`var`

Variance of each \(Y\) axis measurement. Assuming a Gaussian distribution with standard deviation \(\sigma\), the variance is \(\sigma^2\).

`inv-var`

Inverse variance of each \(Y\) axis measurement. Assuming a Gaussian distribution with standard deviation \(\sigma\), the variance is \(1/\sigma^2\).

`--fitmaxpower=INT`The maximum power (an integer) in a polynomial (\(n\) in \(Y=c_0+c_1X+c_2X^2+\cdots+c_nX^n\)). This is only relevant when one of the polynomial models is given to

`--fit`. The fit will return \(n+1\) coefficients.`--fitrobust=STR`The function for rejecting outliers in the

`polynomial-robust`

fitting model. For a comprehensive review of “robust” fitting and the available functions, please see the Robust linear regression section of the GNU Scientific Library. This function can take the following values:`bisquare`

¶-
Tukey’s biweight (bisquare) function, this is the default function. According to the GSL manual, this is a good general purpose weight function.

`cauchy`

¶-
Cauchy’s function (also known as the Lorentzian function). It doesn’t guarantee a unique solution, so it should be used with care.

`fair`

¶The fair function. It guarantees a unique solution and has continuous derivatives to three orders.

`huber`

¶Huber’s \(\rho\) function. This is also a good general purpose weight function for rejecting outliers, but can cause difficulty in some special scenarios.

`ols`

Ordinary Least Squares (OLS) solution with a constant weight of unity.

`welsch`

¶Welsch function which is useful when the residuals follow an exponential distribution.

`--fitestimate=STR/FLT`Estimate the fitted function at a single point or a complete column of points. The input \(X\) axis positions to estimate the function can be specified in the following ways:

- A real number: the fitted function will be estimated at that \(X\) position and the corresponding \(Y\) and its error will be printed to standard output.
`self`

: in this mode, the same X axis column that was used in the fit will be used for estimating the fitted function. This can be useful to visually/easily check the fit, see Least squares fitting.- A file name: If the value is none of the above, Statistics expects it to be a file name containing a table.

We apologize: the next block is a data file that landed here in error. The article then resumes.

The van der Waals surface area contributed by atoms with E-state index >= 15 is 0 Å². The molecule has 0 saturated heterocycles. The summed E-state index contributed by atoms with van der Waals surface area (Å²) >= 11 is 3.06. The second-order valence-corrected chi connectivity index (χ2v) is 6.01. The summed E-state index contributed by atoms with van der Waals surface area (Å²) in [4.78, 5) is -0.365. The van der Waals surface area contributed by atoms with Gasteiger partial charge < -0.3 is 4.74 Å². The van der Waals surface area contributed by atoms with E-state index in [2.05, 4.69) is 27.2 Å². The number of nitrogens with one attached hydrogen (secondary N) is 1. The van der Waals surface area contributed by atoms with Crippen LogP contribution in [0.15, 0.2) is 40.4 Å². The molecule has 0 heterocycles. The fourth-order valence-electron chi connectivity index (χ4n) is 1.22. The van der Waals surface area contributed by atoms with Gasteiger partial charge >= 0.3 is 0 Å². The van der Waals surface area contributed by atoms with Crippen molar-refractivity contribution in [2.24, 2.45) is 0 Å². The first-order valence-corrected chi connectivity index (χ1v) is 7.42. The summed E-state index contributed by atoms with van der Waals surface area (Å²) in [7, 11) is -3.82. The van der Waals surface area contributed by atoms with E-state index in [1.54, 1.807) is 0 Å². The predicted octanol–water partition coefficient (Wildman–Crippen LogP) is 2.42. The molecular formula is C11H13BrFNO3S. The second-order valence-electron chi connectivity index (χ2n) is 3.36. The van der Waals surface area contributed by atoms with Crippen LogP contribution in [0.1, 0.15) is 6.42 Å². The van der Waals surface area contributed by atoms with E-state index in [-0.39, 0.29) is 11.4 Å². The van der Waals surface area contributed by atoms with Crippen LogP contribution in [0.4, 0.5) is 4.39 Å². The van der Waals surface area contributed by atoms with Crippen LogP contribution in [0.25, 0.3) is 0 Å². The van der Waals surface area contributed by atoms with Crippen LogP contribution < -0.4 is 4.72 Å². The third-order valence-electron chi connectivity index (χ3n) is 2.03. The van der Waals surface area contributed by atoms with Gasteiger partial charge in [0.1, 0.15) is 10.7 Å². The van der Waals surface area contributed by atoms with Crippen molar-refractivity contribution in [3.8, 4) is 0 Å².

If the file is a FITS file, the HDU containing the table should be specified with the
`--fitestimatehdu`option. The column of the table to use for the \(X\) axis points should be specified with the`--fitestimatecol`option.

The output in this mode can be customized in the following ways:

- If a single floating point value is given
`--fitestimate`, the fitted function will be estimated on that point and printed to standard output. - When nothing is given to
`--output`, the independent column and the estimated values and errors are printed on the standard output. - If a file name is given to
`--output`, the estimated table above is saved in that file. It can have any of the formats in Recognized table formats. As a FITS file, all the fitted numbers (coefficients, covariance matrix and reduced \(\chi^2\) are kept as FITS keywords in the same HDU of the estimated table. For a complete example, see Least squares fitting. - When
`--quiet`is given with`--fitestimate`, the fitted parameters are no longer printed on the standard output (they will be available as FITS keywords in the file given to`--output`).

`--fitestimatehdu=STR/INT`HDU name or counter (counting from zero) that contains the table to be used for the estimating the fitted function over many points through

`--fitestimate`. For more on selecting a HDU, see the description of`--hdu`in Input/Output options.`--fitestimatecol=STR/INT`Column name or counter (counting from one) that contains the table to be used for the estimating the fitted function over many points through

`--fitestimate`. See Selecting table columns.

JavaScript license information

GNU Astronomy Utilities 0.20 manual, April 2023.